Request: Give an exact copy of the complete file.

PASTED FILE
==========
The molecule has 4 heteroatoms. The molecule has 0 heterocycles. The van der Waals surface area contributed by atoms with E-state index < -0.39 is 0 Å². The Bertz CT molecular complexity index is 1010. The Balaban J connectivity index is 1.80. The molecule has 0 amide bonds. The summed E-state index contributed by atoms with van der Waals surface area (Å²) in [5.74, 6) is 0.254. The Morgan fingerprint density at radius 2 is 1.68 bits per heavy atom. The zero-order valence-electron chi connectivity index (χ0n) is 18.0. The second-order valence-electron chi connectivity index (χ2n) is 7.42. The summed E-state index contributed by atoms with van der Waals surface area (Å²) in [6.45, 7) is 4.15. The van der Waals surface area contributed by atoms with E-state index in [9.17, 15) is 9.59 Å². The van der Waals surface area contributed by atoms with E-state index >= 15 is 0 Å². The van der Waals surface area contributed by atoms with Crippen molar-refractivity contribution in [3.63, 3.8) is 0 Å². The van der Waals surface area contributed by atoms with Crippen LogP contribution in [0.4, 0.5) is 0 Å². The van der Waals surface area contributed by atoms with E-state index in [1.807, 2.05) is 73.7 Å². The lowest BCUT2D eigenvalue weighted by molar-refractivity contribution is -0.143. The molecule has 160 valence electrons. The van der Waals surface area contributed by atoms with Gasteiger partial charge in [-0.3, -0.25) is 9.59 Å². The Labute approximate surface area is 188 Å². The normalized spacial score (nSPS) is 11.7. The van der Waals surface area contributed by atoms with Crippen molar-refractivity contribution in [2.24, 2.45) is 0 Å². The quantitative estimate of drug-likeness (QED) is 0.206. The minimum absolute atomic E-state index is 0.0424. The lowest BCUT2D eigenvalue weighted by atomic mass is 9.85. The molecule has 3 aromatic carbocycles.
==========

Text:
The molecule has 4 heteroatoms. The molecule has 0 heterocycles. The van der Waals surface area contributed by atoms with E-state index < -0.39 is 0 Å². The Bertz CT molecular complexity index is 1010. The Balaban J connectivity index is 1.80. The molecule has 0 amide bonds. The summed E-state index contributed by atoms with van der Waals surface area (Å²) in [5.74, 6) is 0.254. The Morgan fingerprint density at radius 2 is 1.68 bits per heavy atom. The zero-order valence-electron chi connectivity index (χ0n) is 18.0. The second-order valence-electron chi connectivity index (χ2n) is 7.42. The summed E-state index contributed by atoms with van der Waals surface area (Å²) in [6.45, 7) is 4.15. The van der Waals surface area contributed by atoms with E-state index in [9.17, 15) is 9.59 Å². The van der Waals surface area contributed by atoms with E-state index >= 15 is 0 Å². The van der Waals surface area contributed by atoms with Crippen molar-refractivity contribution in [3.63, 3.8) is 0 Å². The van der Waals surface area contributed by atoms with Crippen LogP contribution in [0.4, 0.5) is 0 Å². The van der Waals surface area contributed by atoms with E-state index in [1.807, 2.05) is 73.7 Å². The lowest BCUT2D eigenvalue weighted by molar-refractivity contribution is -0.143. The molecule has 160 valence electrons. The van der Waals surface area contributed by atoms with Gasteiger partial charge in [-0.3, -0.25) is 9.59 Å². The Labute approximate surface area is 188 Å². The normalized spacial score (nSPS) is 11.7. The van der Waals surface area contributed by atoms with Crippen molar-refractivity contribution in [2.24, 2.45) is 0 Å². The quantitative estimate of drug-likeness (QED) is 0.206. The minimum absolute atomic E-state index is 0.0424. The lowest BCUT2D eigenvalue weighted by atomic mass is 9.85. The molecule has 3 aromatic carbocycles.